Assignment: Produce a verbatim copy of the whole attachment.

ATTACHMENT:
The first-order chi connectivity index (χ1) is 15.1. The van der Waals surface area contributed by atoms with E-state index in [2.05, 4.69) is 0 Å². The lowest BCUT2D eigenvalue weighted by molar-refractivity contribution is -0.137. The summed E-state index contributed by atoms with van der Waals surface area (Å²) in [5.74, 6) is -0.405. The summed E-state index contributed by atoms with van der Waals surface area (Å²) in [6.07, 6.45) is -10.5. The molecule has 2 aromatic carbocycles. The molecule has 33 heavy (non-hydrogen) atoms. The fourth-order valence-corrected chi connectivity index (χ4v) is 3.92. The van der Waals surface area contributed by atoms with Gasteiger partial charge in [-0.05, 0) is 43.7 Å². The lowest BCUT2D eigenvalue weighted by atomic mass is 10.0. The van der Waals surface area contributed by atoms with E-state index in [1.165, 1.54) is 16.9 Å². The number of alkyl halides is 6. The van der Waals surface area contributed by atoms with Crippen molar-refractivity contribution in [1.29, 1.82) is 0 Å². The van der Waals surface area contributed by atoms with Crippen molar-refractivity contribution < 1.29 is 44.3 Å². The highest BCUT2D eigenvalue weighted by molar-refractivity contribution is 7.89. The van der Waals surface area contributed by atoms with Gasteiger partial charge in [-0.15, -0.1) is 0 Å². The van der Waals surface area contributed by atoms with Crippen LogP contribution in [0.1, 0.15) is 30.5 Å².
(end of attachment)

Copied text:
The first-order chi connectivity index (χ1) is 15.1. The van der Waals surface area contributed by atoms with E-state index in [2.05, 4.69) is 0 Å². The lowest BCUT2D eigenvalue weighted by molar-refractivity contribution is -0.137. The summed E-state index contributed by atoms with van der Waals surface area (Å²) in [5.74, 6) is -0.405. The summed E-state index contributed by atoms with van der Waals surface area (Å²) in [6.07, 6.45) is -10.5. The molecule has 2 aromatic carbocycles. The molecule has 33 heavy (non-hydrogen) atoms. The fourth-order valence-corrected chi connectivity index (χ4v) is 3.92. The van der Waals surface area contributed by atoms with Gasteiger partial charge in [-0.05, 0) is 43.7 Å². The lowest BCUT2D eigenvalue weighted by atomic mass is 10.0. The van der Waals surface area contributed by atoms with E-state index in [1.165, 1.54) is 16.9 Å². The number of alkyl halides is 6. The van der Waals surface area contributed by atoms with Crippen molar-refractivity contribution in [1.29, 1.82) is 0 Å². The van der Waals surface area contributed by atoms with Crippen molar-refractivity contribution < 1.29 is 44.3 Å². The highest BCUT2D eigenvalue weighted by molar-refractivity contribution is 7.89. The van der Waals surface area contributed by atoms with Gasteiger partial charge in [-0.15, -0.1) is 0 Å². The van der Waals surface area contributed by atoms with Crippen LogP contribution in [0.1, 0.15) is 30.5 Å².